Publication Day Push: Unbroken Truth – Lukas Lundh

Hi everyone and welcome to today’s review of Unbroken Truth as part of the publication day push blog tour! If you enjoy science-fiction and or mystery/thriller novels (or a combination of) please read on because this book may just be for you!

As always, I want to say a massive thank you to Rachel at Rachel’s Random Resources and to the author, Lukas Lundh, for organising the tour.

So, would you like to read more about the book and my thoughts?

 

Unbroken Truth – Lukas Lundh

Goodreads – Unbroken Truth

Beneath the arcane Rustpeaks lies the city of Lansfyrd, where visibility is at an all-time low and airships rumble through the skies. Detective Lentsay “Len” Yoriya is a former homicide detective stuck at a burglary assignment as punishment for loving the wrong person. But when a xenophobic radio-shaman is murdered and the killers try to frame the city’s oppressed insectoids, Len sees a chance to prove her worth. Though high-profile murders are rarely uncomplicated.

In the city’s affluent quarters, Len’s partner Vli-Rana Talie works as a lector at the university, studying the history of a species that once ruled the world. As the temperature rises for her partner, Vli will soon realize that delving into history, that some would prefer was forgotten, will carry risks of its own. Especially when the ambitions of empires are affected.

Meanwhile, there is an election coming up, and the tension simmering in the city is reaching a boiling point. Vli and Len must find what allies they can and face the powers that threaten their home.

History never ends, and unless its lessons are heeded what was once the past might become the present.

 

Purchase Link –  https://books2read.com/UnbrokenTruth

 

My Thoughts…

I really enjoyed the combination of science-fiction, steampunk and mystery in Unbroken Truth. I find myself saying it every time I review a sci-fi novel – but I really do need to read them more!

Unbroken Truth has a complex, in-depth universe in which the main storyline is set. Lansfyrd is home to a number of different peoples and species, and simmering tension between them is coming to a head at the start of the narrative. Each societal group is well-thought-out and defined, so it’s easy to follow. The novel does have some of its own unique terminologies, but I feel this is introduced slowly and explained where necessary so it isn’t overwhelming or confusing to read.

Many of the main characters within the novel come from each of these different backgrounds. I love how well they as individuals interact with each other despite the overall tension between groups. They prove that being different doesn’t mean you can’t get along. Len, a police officer, is in a relationship with Vli, a lector at the university. Their cross-racial relationship doesn’t meet with everyone’s approval, however, and Len is prevented from promotion for it.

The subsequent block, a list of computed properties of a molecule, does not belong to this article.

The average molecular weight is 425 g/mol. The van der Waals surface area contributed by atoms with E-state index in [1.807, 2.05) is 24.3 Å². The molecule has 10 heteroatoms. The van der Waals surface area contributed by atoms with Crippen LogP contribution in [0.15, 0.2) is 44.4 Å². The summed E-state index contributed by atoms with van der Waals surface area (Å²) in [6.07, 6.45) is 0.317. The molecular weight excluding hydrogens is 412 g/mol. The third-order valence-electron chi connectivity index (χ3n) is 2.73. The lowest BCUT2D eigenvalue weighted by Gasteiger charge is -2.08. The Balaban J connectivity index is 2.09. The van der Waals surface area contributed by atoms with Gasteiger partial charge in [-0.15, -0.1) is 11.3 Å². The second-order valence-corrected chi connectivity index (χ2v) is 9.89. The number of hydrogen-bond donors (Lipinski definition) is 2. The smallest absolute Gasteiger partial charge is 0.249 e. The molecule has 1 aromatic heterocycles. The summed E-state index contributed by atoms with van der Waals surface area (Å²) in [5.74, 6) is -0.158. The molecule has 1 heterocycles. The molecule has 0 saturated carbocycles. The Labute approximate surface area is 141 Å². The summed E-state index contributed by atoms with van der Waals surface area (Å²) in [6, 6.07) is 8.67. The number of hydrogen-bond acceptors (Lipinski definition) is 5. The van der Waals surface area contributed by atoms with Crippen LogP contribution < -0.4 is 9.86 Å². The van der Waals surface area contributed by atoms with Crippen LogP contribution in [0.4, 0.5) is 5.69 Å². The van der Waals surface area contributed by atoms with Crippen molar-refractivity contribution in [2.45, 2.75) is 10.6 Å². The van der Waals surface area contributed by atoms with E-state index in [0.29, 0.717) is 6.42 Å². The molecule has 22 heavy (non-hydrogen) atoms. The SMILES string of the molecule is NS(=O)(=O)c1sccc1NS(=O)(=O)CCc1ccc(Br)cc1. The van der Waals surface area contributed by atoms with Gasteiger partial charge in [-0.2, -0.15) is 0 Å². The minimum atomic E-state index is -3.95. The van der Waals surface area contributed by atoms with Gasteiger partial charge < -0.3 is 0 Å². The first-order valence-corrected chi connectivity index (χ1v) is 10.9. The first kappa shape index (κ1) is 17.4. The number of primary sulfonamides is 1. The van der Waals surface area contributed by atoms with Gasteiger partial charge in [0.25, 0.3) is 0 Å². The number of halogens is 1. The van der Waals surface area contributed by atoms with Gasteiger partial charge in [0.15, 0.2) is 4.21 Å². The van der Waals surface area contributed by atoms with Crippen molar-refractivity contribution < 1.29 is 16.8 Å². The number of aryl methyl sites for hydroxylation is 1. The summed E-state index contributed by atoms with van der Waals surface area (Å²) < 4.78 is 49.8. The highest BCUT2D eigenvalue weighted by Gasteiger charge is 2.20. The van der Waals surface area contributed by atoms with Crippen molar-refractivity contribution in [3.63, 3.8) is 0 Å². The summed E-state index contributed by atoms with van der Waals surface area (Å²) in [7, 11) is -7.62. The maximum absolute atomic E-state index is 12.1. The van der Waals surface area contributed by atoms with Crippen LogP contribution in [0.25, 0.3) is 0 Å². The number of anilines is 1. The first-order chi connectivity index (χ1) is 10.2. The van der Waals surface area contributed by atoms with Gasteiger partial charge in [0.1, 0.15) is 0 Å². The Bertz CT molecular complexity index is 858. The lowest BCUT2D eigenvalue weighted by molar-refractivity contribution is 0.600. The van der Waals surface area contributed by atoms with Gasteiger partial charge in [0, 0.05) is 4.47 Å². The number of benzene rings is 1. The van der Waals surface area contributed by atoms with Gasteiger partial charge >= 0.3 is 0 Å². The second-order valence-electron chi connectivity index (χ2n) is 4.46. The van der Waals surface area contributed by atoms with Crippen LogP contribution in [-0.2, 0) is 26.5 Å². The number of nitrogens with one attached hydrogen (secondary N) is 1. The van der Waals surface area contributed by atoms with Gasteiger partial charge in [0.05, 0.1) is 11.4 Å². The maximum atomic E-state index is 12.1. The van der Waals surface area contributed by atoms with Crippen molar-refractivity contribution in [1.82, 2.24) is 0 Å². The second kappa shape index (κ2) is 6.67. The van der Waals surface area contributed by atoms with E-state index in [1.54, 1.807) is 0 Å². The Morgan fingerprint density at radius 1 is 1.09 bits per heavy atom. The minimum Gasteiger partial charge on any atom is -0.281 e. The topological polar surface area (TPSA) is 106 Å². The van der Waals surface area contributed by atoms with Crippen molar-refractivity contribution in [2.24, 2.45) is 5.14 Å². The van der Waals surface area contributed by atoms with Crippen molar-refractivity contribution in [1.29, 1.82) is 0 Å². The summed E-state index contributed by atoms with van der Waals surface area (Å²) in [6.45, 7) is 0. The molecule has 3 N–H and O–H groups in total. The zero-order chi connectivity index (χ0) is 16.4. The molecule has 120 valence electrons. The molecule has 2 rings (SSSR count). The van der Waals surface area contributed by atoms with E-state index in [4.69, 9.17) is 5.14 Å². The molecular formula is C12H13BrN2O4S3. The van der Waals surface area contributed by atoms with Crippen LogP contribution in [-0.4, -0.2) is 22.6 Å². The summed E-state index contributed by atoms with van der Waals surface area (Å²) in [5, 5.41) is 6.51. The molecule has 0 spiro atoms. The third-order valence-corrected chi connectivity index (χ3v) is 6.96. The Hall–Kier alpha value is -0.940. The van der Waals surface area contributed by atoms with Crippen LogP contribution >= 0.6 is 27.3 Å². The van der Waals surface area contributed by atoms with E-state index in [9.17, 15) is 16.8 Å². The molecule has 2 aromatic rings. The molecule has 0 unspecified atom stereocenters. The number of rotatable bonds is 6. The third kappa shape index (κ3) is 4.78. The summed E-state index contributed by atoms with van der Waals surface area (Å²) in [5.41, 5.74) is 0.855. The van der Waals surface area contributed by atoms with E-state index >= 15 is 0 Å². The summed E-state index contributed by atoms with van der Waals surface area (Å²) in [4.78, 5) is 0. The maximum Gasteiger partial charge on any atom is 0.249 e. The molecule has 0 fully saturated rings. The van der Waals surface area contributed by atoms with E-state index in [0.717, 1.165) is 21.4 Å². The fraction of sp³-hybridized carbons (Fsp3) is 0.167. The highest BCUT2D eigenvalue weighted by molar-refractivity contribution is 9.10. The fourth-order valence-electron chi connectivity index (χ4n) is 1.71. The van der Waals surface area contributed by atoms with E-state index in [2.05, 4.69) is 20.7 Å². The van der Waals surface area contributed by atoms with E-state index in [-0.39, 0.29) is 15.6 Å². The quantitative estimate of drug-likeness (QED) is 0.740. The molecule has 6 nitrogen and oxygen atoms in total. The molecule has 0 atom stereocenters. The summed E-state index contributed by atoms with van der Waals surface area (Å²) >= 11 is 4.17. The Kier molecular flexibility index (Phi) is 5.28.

I enjoyed Vli’s interest in the history of the world and her position as a lector gives us access to learning about it as and when she discovers new things. I enjoyed what was explored already in the narrative as it shows that the setting of the novel has been thoroughly developed.

There are a lot of political conflicts in the narrative, which are the basis for the story. It’s funny, because I’m not one for politics at all, with the exception of reading it in books. Most of my top reads have political undercurrents and I enjoy the tension and action that causes. The same was the case for Unbroken Truth. The murder of Yolban Tördek stinks of eninga involvement, but the blatancy of the clues leaves Len and the team to think the murder had been committed to framing them. So then, who is responsible? As the plot unravels to a gripping ending, I couldn’t put the book down!

Unbroken Truth is, I hope, an introduction to a series. Whilst it reads perfectly well standalone, there is a lot of potential in the characters and world for a series. I hope this is explored further, and if it is, I’m interested to see where the narrative takes us next. I’m also interested in learning more about the history of the universe created – what more could there be to discover?

 

Author Bio

Lukas Lundh grew up around books and started writing in early childhood. He speaks English, Swedish and Japanese from living in New Zealand as a teen and studying for a year in Japan in early 20s.

He is educated in philosophy, game design, creative writing and is currently working on a history degree.

Between reading course books which inspire history flash-fictions, Lukas writes everything in between space opera, fantasy steelpunk, and post-ap war dystopias.

His debut novel, a steelpunk spy thriller, Unbroken Truth, is available for pre-order. He doesn’t blog, but he is active on twitter.

 

Social Media Links – @LundhLukas

Top Ten Tuesday – Chilling Hop Tu Naa Reads

Today’s Top Ten Tuesday post subject is Halloween themed since we’ll be celebrating Halloween (somewhat differently than most years, I expect) later this week.

We don’t call it Halloween here on the Isle of Man. Instead, we call it Hop Tu Naa. All in all, it is very similar to Halloween, but if you do want to have a skeet (that’s Manx for having a nosey) at the difference between the two celebrations, you can find out more on the Culture Vannin website.

For today’s post, I wanted to put together a list of recommended reads if you are looking for inspiration this Halloween/ HopTu Naa. There are some classic horrors here, as well as a few thrillers if that is more your bag and last, but not least, there’s a bit of a parody read if you want a lighter tone.

 

IT – Stephen King

Goodreads – IT

Welcome to Derry, Maine …